School officials vote early next week on a plan to close 54 Chicago public schools. The Chicago Teachers Union does not want to see any of those schools closed, so on Saturday they took their message to the streets in a vocal and visual way.
The outrage was audible on Chicago's neighborhood streets Saturday.
"It's political, and it shouldn't be done," said marcher Ramona Thomas.
Teachers are once again protesting the city's plan to close 54 public schools.
"They're not concerned -- they're saying 'oh, kids first,' but 'kids first' comes behind the almighty dollar," said special education teacher Barbara Smith.
The closings would be the biggest one-time shutdown ever by a U.S. city. Chicago is just one of many urban school districts around the nation grappling with declining enrollment.
"We're no stranger to this fight. It is going on in cities throughout America, dismantling our public schools," said David Hecker of the American Federation of Teachers.
The schools primarily are in Latino and black neighborhoods, like Owens Elementary, where Dominique Grant's son goes.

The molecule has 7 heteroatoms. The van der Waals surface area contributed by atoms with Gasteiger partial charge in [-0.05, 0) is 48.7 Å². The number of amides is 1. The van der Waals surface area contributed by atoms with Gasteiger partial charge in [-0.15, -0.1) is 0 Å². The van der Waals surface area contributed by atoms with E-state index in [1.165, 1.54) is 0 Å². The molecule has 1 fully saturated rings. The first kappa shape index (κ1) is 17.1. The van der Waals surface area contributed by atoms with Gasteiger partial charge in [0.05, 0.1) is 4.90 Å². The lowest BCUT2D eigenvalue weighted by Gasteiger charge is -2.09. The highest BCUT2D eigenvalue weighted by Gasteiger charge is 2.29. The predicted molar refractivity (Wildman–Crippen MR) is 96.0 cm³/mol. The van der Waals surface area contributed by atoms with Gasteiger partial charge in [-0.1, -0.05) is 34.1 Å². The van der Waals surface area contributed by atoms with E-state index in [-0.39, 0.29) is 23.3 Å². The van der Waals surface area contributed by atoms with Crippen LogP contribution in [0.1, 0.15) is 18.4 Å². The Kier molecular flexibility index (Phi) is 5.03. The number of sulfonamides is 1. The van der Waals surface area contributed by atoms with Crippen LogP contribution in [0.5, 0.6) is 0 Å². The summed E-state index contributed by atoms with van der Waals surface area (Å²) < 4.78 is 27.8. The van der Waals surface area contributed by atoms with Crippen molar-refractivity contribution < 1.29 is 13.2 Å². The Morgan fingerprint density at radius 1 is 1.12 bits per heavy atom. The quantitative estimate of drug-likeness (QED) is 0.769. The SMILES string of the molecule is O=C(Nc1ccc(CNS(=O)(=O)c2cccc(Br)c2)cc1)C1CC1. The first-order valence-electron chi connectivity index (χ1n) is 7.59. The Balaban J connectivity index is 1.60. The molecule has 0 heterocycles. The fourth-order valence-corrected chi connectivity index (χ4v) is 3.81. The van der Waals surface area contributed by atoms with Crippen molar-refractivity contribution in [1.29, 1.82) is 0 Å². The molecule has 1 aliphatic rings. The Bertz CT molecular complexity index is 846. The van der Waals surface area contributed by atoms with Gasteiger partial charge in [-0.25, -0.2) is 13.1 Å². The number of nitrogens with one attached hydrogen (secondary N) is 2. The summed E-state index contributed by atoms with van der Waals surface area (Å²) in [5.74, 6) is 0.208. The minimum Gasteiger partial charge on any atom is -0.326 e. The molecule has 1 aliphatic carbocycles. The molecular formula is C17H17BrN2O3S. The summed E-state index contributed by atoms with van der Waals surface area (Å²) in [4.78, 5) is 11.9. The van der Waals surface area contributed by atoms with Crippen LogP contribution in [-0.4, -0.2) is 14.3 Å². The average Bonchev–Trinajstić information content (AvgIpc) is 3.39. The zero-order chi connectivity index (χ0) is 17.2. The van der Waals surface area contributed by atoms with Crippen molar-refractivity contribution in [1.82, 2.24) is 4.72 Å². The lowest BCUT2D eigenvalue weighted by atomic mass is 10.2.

"We have to fight back," said Grant. "When you don't fight back, you don't get results."
Saturday's rally kicked off the first of three days of marches organized by the Chicago Teachers Union.
According to published reports, at least 13 of the 54 Chicago public schools targeted could be dropped from the list because of pressure from black aldermen to follow hearing officers' recommendations.
"I think it's a start... clearly, there have been mistakes made, so we need to move forward from that," said Chicago Teachers Union President Karen Lewis.
Chicago Public Schools (CPS) spokeswoman Becky Carroll would neither confirm nor deny the predictions, but issued a statement which reads in part: "We've received feedback from over 34,000 members of our school communities at more than 200 meetings and public hearings. We are taking that input... Every voice is being heard."
Chicago has promised a five-year moratorium on school closings after the planned shutdowns this year.
"We're supposed to be the lawyers, we're supposed to be the doctors," said CPS student Brandon Williams during a teachers' protest.
Teachers will begin day two with marches on the South and West Sides of the city. The school board is expected to vote on the school closings plan on Wednesday.